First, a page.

For Womans Love

E.D.E.N. Southworth
For Woman's Love

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Title: For Woman's Love
Author: Mrs. E. D. E. N. Southworth

Release Date: June 20, 2005 [eBook #16094]
Language: English
Character set encoding: ISO-8859-1
E-text prepared by Marilynda Fraser-Cunliffe, Josephine Paolucci, and the Project Gutenberg Online Distributed Proofreading Team (

A Novel
Author of "The Hidden Hand," "Only a Girl's Heart," "Unknown," "The Lost Lady of Lone," "Nearest and Dearest," etc.
New York and London Street & Smith, Publishers

"I remember Regulas Rothsay--or Rule, as we used to call him--when he was a little bit of a fellow hardly up to my knee, running about bare-footed and doing odd jobs round the foundry. Ah! and now he is elected governor of this State by the biggest majority ever heard of, and engaged to be married to the finest young lady in the country, with the full consent of all her proud relations. To be married to-day and to be inaugurated to-morrow, and he only thirty-two years old this blessed seventh of June!"
The speaker, a hale man of sixty years, with a bald head, a sharp face, a ruddy complexion, and a figure as twisted as a yew tree, and about as tough, was Silas Marwig, one of the foremen of the foundry.
"Well, I don't believe Regulas Rothsay would ever have risen to his present position if it had not been for his love of Corona Haught. No more do I believe that Old Rockharrt would ever have allowed his beautiful granddaughter to be engaged to Rothsay if the young man had not been elected governor," observed a stout, florid-faced matron of fifty-five. "How hard he worked for her! And how long she waited for him! Why, I remember them both so well! They were the very best of friends from their childhood--the wealthy little lady and the poor orphan boy."
"That is very true, Mrs. Bounce," said a young man, who was a newcomer in the neighborhood and one of the bookkeepers of the great firm. "But how did that orphan get his education?"
"By hook and by crook, as the saying is, Mr. Wall. I think the little lady taught him to read and write, and she loaned him books. He left here when he was about thirteen years old. He went to the city, and got into the printing office of The National Watch. And he learned the trade. And, oh, you know a bright, earnest boy like that was bound to get on. He worked hard, and he studied hard. After awhile he began to write short, telling paragraphs for the Watch, and these at length were noticed and copied, and he became assistant editor of the paper. By the time he was twenty-five years old he had bought the paper out."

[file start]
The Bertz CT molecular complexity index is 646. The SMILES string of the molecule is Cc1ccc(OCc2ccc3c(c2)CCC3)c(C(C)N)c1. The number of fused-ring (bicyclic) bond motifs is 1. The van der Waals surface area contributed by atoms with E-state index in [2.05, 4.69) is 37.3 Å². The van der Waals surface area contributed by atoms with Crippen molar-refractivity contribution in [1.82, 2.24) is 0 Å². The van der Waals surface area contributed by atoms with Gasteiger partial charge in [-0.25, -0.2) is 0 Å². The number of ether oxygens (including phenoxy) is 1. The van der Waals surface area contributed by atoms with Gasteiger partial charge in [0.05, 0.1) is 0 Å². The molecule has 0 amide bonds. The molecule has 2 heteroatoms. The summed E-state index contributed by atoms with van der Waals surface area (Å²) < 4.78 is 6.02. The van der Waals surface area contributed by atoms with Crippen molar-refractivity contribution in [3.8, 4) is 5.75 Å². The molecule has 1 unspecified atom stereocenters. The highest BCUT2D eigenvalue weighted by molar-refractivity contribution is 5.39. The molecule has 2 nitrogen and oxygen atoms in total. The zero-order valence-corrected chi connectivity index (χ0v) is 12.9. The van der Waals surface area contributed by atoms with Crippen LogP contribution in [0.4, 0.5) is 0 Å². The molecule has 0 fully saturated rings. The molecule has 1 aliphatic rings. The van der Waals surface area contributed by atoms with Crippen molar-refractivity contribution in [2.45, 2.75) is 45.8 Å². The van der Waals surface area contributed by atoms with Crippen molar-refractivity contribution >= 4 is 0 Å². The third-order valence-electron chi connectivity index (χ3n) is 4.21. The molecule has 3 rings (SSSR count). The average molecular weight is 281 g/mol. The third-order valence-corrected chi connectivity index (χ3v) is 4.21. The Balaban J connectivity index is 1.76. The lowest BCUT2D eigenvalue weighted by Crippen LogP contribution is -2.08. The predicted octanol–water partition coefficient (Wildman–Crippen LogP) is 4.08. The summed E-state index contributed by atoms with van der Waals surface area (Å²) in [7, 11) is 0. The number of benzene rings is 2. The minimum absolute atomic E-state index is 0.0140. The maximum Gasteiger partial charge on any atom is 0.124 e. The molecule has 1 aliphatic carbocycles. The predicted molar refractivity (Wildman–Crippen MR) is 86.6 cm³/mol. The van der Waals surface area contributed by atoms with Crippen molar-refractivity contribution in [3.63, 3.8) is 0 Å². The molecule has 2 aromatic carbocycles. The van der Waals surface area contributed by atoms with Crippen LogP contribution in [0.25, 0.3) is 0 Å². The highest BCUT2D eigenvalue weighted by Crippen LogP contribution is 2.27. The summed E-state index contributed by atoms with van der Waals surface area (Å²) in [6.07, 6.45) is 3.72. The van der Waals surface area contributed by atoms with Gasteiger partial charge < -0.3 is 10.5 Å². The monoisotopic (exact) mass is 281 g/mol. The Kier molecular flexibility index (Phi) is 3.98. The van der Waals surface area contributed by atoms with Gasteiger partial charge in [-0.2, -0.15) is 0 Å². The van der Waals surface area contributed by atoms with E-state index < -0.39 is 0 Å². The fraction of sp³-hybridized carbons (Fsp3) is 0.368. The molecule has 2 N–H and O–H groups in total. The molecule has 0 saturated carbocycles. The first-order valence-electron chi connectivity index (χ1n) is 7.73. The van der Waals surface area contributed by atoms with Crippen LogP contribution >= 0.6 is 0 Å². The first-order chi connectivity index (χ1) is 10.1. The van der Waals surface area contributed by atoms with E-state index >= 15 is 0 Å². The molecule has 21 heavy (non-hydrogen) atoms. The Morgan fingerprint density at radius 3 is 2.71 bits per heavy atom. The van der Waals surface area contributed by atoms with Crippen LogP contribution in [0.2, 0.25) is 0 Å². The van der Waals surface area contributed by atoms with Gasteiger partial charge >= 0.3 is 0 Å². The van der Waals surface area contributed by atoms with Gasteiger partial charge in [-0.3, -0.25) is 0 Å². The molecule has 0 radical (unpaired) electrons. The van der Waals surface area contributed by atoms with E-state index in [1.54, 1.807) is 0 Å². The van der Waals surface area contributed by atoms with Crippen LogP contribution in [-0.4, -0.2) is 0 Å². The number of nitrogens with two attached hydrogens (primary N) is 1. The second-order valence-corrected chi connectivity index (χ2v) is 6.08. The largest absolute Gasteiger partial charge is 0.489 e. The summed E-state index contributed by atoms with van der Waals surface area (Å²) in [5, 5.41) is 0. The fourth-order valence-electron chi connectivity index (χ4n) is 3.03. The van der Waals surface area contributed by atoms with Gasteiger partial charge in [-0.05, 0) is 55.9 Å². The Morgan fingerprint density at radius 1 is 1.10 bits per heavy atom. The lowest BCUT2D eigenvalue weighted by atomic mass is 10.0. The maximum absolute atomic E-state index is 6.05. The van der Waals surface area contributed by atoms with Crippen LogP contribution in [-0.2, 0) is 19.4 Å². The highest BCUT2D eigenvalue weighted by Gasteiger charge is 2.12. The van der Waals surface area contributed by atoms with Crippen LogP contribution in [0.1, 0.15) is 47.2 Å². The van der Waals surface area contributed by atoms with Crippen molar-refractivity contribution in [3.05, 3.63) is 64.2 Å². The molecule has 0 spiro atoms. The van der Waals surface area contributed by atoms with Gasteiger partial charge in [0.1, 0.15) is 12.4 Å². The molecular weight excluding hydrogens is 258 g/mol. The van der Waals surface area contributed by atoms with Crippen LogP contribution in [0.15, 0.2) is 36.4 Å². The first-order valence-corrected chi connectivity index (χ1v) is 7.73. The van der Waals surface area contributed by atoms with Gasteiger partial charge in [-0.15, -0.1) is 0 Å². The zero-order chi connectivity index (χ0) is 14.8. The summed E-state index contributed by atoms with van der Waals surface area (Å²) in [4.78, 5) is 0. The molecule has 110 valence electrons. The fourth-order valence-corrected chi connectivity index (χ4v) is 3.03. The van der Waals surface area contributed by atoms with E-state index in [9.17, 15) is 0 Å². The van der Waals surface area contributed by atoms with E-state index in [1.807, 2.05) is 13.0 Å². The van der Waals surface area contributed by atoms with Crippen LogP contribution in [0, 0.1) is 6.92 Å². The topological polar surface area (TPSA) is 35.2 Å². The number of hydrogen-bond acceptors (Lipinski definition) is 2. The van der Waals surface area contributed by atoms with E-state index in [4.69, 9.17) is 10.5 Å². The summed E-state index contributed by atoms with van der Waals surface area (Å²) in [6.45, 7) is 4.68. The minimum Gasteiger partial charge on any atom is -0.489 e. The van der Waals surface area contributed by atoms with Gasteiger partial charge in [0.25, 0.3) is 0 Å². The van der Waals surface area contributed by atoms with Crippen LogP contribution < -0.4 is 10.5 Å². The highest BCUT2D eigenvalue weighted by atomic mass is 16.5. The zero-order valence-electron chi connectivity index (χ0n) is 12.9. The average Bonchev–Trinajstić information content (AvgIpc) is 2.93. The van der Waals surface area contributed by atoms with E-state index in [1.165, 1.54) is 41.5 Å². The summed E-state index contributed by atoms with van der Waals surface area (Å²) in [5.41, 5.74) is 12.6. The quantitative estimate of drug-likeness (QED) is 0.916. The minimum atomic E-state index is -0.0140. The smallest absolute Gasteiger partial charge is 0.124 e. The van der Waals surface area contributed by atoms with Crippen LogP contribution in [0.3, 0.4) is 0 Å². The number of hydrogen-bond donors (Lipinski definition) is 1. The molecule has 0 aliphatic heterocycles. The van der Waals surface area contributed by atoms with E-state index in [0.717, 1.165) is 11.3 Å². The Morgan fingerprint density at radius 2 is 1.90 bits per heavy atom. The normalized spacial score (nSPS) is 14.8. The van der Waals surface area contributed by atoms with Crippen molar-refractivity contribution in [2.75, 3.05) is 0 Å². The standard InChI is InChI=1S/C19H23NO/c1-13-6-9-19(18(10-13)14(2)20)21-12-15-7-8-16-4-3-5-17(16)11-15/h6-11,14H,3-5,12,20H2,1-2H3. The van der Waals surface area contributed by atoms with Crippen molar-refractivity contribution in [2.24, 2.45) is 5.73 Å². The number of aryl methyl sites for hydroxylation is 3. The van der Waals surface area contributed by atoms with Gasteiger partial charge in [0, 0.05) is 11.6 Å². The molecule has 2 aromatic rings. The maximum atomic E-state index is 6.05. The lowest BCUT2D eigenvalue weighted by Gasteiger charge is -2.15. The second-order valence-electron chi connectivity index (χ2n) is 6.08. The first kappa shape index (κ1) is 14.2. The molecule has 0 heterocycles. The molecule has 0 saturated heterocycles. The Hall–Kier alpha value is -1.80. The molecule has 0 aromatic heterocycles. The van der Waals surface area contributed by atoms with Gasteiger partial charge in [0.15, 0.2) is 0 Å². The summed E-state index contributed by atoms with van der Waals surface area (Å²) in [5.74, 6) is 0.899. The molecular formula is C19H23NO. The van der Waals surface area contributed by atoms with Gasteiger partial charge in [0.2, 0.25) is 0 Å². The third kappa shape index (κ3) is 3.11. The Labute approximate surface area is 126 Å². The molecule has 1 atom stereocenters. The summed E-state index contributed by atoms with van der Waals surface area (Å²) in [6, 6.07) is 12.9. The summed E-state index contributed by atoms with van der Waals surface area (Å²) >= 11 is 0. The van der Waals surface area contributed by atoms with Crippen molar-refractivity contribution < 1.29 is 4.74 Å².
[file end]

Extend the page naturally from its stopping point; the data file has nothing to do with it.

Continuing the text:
"And, of course, he made it a power in politics. I see the rest. He was elected State representative; then State senator."
"Yes, indeed. You've hit it. And now he is going to marry his first love to-day, and to take his seat as governor to-morrow," continued the matron, with a little chuckle.
"Regulas Rothsay will never take his seat as governor," spoke a solemn voice from the thicket on the right of the road along which the party were walking to the scene of the grand wedding. All turned to see a strange form step out from the shelter of the trees--a tall, gaunt, swarthy woman, stern of feature and harsh of tone; her head covered with wild, straggling black hair; her body clothed in a long, clinging garment of dark red serge.
"Old Scythia," muttered the matron, shuddering and shrinking closer to the side of the bookkeeper, for the strange creature was reported and believed by the ignorant and superstitious of the neighborhood to be powerful and malignant.
"Regulas Rothsay will never take his seat as governor of this State!"
As the beldame repeated and emphasized these words, she raised her hand with a prophetic gesture and advanced upon the group of pedestrians.
"Now, then, you old crow! What are you up to with your croaking?" demanded Mr. Marwig. "Look here, Mistress Beelzebub! Do you know that you are a very lucky woman to live in a land where not only may a barefooted boy rise to the highest honors by talent and perseverance, but where a malignant old witch may torture and terrify her neighbors without fear of the ducking stool or the stake?" he demanded.
The beldame looked at him scornfully, and disdained to
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